*  For those progressives who argue that the GOP has done exactly the same thing—uhhh ... no. The editors of WSJ provide a little history:

No Democratic nominee has been borked, to use the name that became a verb. Even Justice Sonia Sotomayor, whose left-wing legal views were obvious upon her nomination, received a respectful GOP hearing and was confirmed 68-31 with nine GOP votes. Justice Ruth Bader Ginsburg was confirmed 96-3, Stephen Breyer 87-9, and Elena Kagan 63-37.

In each of the cases noted, the GOP acted like adults, expressing concern over ideological differences, but never trying to destroy the nominee (a la Bork, Thomas or Kavanaugh). In fact, more than just a couple of GOP senators voted for the Dem president's nominee in every case. Can the same be said for Dems?


Miranda Devine provides a few examples of how leaders of the new Democratic party handled the new rules when they are applied to them:

“Let this moment radicalize you,” Rep. Alexandria Ocasio-Cortez said in a social-media video, claiming democracy and the climate were at stake. “I need you to be ready . . . We can and must fight.”

Barack Obama hubristically declared that RBG had left “instructions” on her deathbed that Donald Trump not fill her Supreme Court slot.

Hillary Clinton urged a “fierce” response if he tried.

House Speaker Nancy Pelosi on Sunday refused to rule out impeachment to stop Trump getting his third Supreme Court justice.

“We have our options. We have arrows in our quiver that I’m not about to discuss right now,” she told ABC’s George Stephanopoulos when he suggested impeachment.

If anything, Biden was even more hyperbolic Sunday.

He drove 40 minutes from his basement to a hall in Philadelphia to read a rabble-rousing speech off a teleprompter.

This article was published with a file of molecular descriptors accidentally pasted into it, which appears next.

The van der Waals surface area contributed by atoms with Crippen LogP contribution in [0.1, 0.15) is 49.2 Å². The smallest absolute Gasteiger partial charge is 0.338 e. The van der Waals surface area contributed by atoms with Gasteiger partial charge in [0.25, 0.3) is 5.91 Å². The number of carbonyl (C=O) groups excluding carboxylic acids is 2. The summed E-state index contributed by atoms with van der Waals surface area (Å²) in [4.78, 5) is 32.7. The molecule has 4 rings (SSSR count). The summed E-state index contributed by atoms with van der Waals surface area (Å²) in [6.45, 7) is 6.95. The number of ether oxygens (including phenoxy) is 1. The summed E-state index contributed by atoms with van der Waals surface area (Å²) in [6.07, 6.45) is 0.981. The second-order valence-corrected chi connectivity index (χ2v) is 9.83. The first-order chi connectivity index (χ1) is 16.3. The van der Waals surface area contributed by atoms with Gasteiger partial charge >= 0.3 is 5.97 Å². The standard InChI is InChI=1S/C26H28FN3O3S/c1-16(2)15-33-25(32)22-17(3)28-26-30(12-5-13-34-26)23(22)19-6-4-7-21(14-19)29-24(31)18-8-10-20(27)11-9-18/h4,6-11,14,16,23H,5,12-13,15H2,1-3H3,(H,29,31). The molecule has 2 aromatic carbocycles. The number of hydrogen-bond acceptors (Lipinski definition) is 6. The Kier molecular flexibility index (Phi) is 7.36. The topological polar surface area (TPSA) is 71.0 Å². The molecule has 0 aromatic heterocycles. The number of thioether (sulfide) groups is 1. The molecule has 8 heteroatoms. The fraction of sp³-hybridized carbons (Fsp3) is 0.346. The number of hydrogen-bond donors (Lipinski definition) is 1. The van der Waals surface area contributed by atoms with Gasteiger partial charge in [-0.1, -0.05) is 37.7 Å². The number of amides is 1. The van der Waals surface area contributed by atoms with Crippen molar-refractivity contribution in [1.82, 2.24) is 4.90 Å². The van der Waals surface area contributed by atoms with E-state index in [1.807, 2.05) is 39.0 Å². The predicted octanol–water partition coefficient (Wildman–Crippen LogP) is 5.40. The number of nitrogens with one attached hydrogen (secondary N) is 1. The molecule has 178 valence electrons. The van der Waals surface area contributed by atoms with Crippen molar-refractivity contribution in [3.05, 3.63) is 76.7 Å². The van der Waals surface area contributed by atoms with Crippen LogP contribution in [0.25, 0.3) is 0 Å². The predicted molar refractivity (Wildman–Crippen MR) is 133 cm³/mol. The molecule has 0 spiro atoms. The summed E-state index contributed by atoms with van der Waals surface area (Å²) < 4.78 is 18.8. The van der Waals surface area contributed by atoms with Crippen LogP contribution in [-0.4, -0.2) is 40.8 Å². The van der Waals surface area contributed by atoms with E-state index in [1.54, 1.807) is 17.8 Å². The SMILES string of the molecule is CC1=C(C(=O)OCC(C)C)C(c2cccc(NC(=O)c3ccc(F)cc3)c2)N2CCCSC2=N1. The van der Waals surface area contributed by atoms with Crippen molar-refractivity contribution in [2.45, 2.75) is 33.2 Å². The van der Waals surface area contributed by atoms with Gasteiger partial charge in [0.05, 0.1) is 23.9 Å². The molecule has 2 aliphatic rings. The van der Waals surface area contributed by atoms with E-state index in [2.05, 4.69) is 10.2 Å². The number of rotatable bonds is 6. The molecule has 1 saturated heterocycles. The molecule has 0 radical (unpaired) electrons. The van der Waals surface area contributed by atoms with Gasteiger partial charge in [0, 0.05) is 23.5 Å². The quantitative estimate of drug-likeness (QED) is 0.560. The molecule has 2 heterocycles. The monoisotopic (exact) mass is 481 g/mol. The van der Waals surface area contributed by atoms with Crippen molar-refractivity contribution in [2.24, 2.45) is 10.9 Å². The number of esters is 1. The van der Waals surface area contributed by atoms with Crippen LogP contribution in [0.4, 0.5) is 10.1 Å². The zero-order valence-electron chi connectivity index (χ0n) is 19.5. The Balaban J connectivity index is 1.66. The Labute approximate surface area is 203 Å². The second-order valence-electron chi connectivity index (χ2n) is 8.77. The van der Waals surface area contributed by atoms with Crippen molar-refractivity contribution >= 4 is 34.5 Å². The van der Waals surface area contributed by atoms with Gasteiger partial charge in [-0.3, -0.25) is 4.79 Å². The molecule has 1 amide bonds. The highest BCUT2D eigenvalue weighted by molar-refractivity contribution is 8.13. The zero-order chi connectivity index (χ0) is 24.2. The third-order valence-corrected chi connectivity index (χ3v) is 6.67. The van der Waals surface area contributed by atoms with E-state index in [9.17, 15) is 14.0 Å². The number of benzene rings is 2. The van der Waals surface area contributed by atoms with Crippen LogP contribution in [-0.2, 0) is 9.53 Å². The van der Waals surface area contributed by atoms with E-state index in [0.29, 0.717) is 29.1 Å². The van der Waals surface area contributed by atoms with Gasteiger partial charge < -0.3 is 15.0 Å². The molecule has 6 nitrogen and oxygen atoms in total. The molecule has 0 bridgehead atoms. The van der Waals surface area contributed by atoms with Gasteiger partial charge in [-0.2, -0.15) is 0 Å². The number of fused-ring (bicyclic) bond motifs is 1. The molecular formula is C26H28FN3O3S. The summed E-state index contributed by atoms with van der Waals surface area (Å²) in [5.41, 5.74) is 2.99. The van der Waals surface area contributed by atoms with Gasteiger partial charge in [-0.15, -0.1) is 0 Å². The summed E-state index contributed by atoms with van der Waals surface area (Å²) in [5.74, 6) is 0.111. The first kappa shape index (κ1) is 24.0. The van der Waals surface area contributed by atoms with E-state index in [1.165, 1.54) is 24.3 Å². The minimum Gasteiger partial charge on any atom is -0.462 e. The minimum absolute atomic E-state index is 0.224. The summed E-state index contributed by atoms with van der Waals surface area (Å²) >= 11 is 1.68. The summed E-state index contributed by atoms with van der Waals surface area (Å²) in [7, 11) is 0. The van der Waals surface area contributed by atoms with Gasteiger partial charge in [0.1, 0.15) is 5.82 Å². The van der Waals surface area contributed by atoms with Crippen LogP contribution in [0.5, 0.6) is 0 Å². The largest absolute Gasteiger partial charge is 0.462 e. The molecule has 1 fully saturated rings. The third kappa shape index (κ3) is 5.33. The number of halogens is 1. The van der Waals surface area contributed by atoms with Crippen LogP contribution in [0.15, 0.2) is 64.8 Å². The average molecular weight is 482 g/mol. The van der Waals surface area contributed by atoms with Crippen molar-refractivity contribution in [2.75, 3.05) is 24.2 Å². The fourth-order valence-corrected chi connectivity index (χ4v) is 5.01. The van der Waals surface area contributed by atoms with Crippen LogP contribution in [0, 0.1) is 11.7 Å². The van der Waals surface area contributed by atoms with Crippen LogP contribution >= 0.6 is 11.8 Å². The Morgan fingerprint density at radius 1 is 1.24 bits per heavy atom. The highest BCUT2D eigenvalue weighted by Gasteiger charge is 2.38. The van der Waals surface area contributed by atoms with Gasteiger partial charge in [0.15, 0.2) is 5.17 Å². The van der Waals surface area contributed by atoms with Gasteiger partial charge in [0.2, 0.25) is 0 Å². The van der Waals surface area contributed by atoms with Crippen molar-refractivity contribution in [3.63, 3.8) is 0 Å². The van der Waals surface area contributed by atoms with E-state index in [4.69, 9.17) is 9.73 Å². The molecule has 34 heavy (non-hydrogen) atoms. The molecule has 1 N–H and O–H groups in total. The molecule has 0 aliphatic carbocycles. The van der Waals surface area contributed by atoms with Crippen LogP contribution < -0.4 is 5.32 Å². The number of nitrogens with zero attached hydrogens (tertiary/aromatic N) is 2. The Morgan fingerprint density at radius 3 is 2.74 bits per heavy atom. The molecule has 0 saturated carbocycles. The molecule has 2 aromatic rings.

Like Obama, he demanded the Senate heed RBG’s purported death-bed wish and warned of “action and reaction. Anger and more anger.

“That’s the cycle that Republican Senators will continue to perpetuate if they go down this dangerous path . . . a constitutional crisis that plunges us deeper into the abyss . . . irreversible damage."

Dem's fury over next SCOTUS pick mainly betrays tremendous historical ignorance.

POTUS has the constitutional obligation to choose new justices, and if he has a majority in the Senate, his nominees can be confirmed. And please, spare me comparisons to Merrick Garland. Barack Obama did not have a majority in the Senate, so his nominee was rejected, not through the politics of personal destruction as the Dems have done, but simply by ignoring the nomination.

That's political hardball when its played within months of an election, but the "new rules" indicate that hardball is the way the game is now played.


All national politics is hypocrisy, and we see it in spades as the Ginsburg replacement battle looms. In this case, both sides (the GOP and the Dems) are being hypocritical, but it's really all about political advantage, masked in solemn words about the "constitution" or "precedent" or RBG's "dying wish."

Charles Lipson comments:

All of them [GOP and Democrats] are hypocrites. They have flipped their positions, and their justifications (then and now) are nothing more than cloaks for political advantage. They don’t care about consistency or even logic. They are fighting to win control of the Supreme Court and defeat the other side in November. They will say whatever helps their cause and hope voters forget whatever they said last time.

Roger Simon seconds that opinion with this:

But before I go further, lest I be thought of as a partisan hack, neither side comes off here in anything close to shining armor. For all the hoity-toity talk, Supreme Court nominations and confirmations are fraught with hypocrisy, everyone claiming a high ground that doesn’t exist.

Precedents come and go and are revised again. Leaders say the opposite of what they said a year or two ago.

Meanwhile, The Constitution says nothing about timing—only that presidents nominate the justices and the Senate confirms. Even lame duck presidents have nominated justices on several occasions. It all comes down to power. If you have it, in this game you take it. 

This will not end well.